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Missouri lawmaker pre-filing MSHSAA bill in response to KSHB 41 I-Team story

Doug Richey
Posted at 6:08 PM, Dec 14, 2021
and last updated 2021-12-15 12:06:11-05

KANSAS CITY, Mo. — Missouri Rep. Doug Richey, who represents Excelsior Springs, pre-filed legislation he says will better protect Missouri kids from predatory coaches.

Last month, the KSHB 41 I-Team revealed the Missouri State High School Activities Association, or MSHSAA, isn't a mandatory reporter.

It's an issue that hit home for a Liberty family, after they say their daughter Emilyn's coach sent the high school senior inappropriate messages.

That coach was never charged, but was forced to resign.

At the time, the family had reported the case to MSHSAA employees.

However, they were shocked when the I-Team told them MSHSAA employees aren’t obligated to notify police.

Richey, was also shocked.

His bill, HB 1955, is a three-pronged approach.

First, his bill would require MSHSAA employees to be mandatory reporters.

That way, if a parent is reluctant to contact the school because maybe their child's coach and the athletic director or principal are friends, they can go to a higher governing body and make sure their claim is dealt with appropriately.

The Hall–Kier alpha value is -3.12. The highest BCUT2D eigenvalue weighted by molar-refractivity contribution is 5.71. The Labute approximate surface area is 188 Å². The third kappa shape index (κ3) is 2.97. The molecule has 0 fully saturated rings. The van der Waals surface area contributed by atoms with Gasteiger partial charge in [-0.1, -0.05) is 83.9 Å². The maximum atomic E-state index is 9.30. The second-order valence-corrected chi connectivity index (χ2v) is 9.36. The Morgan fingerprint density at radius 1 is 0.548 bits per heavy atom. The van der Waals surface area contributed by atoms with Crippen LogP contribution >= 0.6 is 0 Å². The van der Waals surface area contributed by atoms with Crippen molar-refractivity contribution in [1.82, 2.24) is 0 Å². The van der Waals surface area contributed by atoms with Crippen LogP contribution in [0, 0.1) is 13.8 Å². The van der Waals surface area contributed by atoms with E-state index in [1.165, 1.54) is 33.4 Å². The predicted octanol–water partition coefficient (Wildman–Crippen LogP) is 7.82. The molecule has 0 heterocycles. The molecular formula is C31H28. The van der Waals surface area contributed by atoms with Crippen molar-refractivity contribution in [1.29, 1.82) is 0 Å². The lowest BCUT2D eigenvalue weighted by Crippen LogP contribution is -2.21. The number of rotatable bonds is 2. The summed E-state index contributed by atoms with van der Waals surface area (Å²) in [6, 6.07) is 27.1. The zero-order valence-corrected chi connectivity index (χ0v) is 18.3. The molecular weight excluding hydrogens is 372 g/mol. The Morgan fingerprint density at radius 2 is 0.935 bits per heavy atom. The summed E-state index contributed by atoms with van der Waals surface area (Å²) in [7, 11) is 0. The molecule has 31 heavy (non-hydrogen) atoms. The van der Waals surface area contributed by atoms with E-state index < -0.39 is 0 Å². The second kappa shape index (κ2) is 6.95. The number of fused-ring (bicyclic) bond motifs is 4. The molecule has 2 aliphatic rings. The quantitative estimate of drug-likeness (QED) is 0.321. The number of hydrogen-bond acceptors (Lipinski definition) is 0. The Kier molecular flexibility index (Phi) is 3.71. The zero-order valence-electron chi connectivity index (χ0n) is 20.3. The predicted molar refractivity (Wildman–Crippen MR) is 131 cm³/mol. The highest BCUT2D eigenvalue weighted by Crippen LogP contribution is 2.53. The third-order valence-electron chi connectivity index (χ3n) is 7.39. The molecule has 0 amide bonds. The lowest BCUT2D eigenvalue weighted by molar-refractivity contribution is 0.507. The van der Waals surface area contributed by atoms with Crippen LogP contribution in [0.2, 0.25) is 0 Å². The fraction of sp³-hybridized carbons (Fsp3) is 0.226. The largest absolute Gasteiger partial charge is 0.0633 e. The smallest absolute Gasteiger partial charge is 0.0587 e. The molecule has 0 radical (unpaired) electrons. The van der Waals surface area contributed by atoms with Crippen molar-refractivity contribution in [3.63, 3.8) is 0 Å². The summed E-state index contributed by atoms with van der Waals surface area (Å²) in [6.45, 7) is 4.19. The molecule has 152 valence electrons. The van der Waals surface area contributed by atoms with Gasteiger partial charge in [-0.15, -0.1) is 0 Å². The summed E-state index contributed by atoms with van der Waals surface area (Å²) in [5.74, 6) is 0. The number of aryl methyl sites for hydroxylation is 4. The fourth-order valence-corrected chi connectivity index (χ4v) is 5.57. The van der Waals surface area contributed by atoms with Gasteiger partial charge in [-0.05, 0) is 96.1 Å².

Second, the bill would require schools to enter coaches' information into a new statewide database, tracking their employment history.

Then, any Missouri school looking to hire a school would be required to check that registry and contact all previous employers.

Richey said that would help track coaches who've faced credible accusations that fell short of being criminal, meaning they were never officially charged or registered as sex offenders.

"Sometimes, what ends up happening, [is that] coaches when they know that they’ve got some issues in the background, they won’t report that they actually coached at a district," Richey said.

Finally, Richey is adding school districts to another bill to protect them from civil action for reporting credible allegations of abuse.

That would allow school districts, along with nonprofits and religious organizations, to be more honest when a prospective employer calls for a background check.

"Employment laws are very specific, and most employers today are simply going to say hire date departure date and the scope of responsibility and that’s it,” he said.

Richey said he's optimistic these measures will receive bipartisan support.

As for Emilyn, the former high school basketball player we profiled in our original story, Richey was inspired by her courage coming forward.

As a result, he plans on naming this “Emilyn's bill” after her.